FILE- In this file frame grab from video provided by Voice of America, members of Turkish President Recep Tayyip Erdogan's security detail are shown violently reacting to peaceful protesters during Erdogan's trip last month to Washington. (Voice of America via AP, File)
WASHINGTON — The Supreme Court on Monday rejected Turkey’s bid to shut down lawsuits in U.S. courts stemming from a violent brawl outside the Turkish ambassador’s residence in Washington more than five years ago that left anti-government protesters badly beaten.
The justices did not comment in turning away Turkey’s arguments that American law shields foreign countries from most lawsuits. Lower courts ruled that those protections did not extend to the events of May 16, 2017, when during a visit by Turkish President Recep Tayyip Erdogan, “Turkish security forces violently clashed with a crowd of protesters,” as one judge described the situation.
The Supreme Court’s action allows the lawsuits to proceed. In the lawsuits, protesters claim they were brutally punched and kicked, cursed at and greeted with slurs and throat-slashing gestures. One woman slipped in and out of consciousness and has suffered seizures, and others reported post-traumatic stress, depression, concussions and nightmares, according to the complaints.
The high court had put off a decision about whether to intervene for months, asking for the Biden administration’s views on the legal issues presented.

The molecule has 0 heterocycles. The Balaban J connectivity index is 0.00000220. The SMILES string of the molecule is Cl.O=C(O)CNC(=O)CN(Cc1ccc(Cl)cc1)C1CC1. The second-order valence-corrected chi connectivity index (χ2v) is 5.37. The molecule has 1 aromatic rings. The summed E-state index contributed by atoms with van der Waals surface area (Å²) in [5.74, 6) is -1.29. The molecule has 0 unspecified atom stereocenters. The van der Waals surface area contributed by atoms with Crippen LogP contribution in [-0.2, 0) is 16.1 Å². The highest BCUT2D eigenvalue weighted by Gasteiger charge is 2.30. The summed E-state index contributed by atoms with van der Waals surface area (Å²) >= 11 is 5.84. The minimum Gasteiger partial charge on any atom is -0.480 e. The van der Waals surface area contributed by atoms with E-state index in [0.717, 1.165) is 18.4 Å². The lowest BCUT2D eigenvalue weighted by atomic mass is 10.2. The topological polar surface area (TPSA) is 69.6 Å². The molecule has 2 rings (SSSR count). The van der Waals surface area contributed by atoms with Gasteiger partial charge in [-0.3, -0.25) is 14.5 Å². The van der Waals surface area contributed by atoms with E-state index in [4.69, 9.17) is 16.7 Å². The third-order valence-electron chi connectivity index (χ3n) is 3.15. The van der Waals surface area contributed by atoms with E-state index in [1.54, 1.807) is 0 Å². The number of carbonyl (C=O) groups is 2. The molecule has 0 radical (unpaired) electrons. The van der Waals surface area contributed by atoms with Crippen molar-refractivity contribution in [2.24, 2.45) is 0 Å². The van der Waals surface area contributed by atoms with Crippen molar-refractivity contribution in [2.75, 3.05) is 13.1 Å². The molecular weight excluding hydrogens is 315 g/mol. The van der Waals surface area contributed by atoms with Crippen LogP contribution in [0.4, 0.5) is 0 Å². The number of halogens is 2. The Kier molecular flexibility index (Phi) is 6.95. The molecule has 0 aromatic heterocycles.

Turkey can be sued in these circumstances, the Justice Department said in its high court filing, concluding that lower courts were correct in finding that the U.S. ally does not have legal immunity.
Lawyers for the Turkish government had told the court that Erdogan’s security detail had discretion to use physical force because it was protecting its head of state in a potentially dangerous situation.
They described some protesters as “supporters of a U.S.-designated foreign terrorist organization that poses a genuine national security threat to Turkey.”
The altercation was caught on camera and led to criminal charges against some of Erdogan’s security officers and civilian supporters, two of whom pleaded guilty. Most other charges were dropped.
The violence occurred as Erdogan was returning to the ambassador’s residence after a White House visit, where he and then-President Donald Trump pledged cooperation in fighting the Islamic State group.
Erdogan remained in his car after it arrived at the ambassador’s residence while an initial skirmish took place. The lawsuits claim that he ordered a second, more violent attack. Turkey says he did no such thing.
WASHINGTON — When Vice President Kamala Harris was called to the pulpit at the funeral for Tyre Nichols, she said the White House would settle for nothing less than ambitious federal legislation to crack down on police brutality.
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